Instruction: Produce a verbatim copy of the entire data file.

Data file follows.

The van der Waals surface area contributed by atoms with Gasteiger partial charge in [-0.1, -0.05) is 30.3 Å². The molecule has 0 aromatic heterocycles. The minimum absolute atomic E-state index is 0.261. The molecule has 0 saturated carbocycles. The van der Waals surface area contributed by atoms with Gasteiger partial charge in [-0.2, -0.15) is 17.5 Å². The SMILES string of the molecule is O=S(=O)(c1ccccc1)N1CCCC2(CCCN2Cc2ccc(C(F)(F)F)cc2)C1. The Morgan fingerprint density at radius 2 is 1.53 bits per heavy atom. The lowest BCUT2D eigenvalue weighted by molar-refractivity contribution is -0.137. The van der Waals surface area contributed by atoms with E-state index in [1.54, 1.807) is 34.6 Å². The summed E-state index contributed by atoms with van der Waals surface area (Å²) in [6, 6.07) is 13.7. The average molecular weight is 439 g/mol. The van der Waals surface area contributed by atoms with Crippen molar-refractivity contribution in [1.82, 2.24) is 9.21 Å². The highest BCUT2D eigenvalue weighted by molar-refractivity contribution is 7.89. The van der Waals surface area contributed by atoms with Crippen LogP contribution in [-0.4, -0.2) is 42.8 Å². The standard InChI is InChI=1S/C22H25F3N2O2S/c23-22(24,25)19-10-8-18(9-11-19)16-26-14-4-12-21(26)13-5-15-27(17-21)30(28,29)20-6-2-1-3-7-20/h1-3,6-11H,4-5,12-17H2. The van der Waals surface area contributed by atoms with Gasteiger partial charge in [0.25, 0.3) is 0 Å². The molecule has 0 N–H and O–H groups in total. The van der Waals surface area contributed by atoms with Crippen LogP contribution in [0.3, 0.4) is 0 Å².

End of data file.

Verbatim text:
The van der Waals surface area contributed by atoms with Gasteiger partial charge in [-0.1, -0.05) is 30.3 Å². The molecule has 0 aromatic heterocycles. The minimum absolute atomic E-state index is 0.261. The molecule has 0 saturated carbocycles. The van der Waals surface area contributed by atoms with Gasteiger partial charge in [-0.2, -0.15) is 17.5 Å². The SMILES string of the molecule is O=S(=O)(c1ccccc1)N1CCCC2(CCCN2Cc2ccc(C(F)(F)F)cc2)C1. The Morgan fingerprint density at radius 2 is 1.53 bits per heavy atom. The lowest BCUT2D eigenvalue weighted by molar-refractivity contribution is -0.137. The van der Waals surface area contributed by atoms with E-state index in [1.54, 1.807) is 34.6 Å². The summed E-state index contributed by atoms with van der Waals surface area (Å²) in [6, 6.07) is 13.7. The average molecular weight is 439 g/mol. The van der Waals surface area contributed by atoms with Crippen molar-refractivity contribution in [1.82, 2.24) is 9.21 Å². The highest BCUT2D eigenvalue weighted by molar-refractivity contribution is 7.89. The van der Waals surface area contributed by atoms with Crippen LogP contribution in [-0.4, -0.2) is 42.8 Å². The standard InChI is InChI=1S/C22H25F3N2O2S/c23-22(24,25)19-10-8-18(9-11-19)16-26-14-4-12-21(26)13-5-15-27(17-21)30(28,29)20-6-2-1-3-7-20/h1-3,6-11H,4-5,12-17H2. The van der Waals surface area contributed by atoms with Gasteiger partial charge in [0.25, 0.3) is 0 Å². The molecule has 0 N–H and O–H groups in total. The van der Waals surface area contributed by atoms with Crippen LogP contribution in [0.3, 0.4) is 0 Å².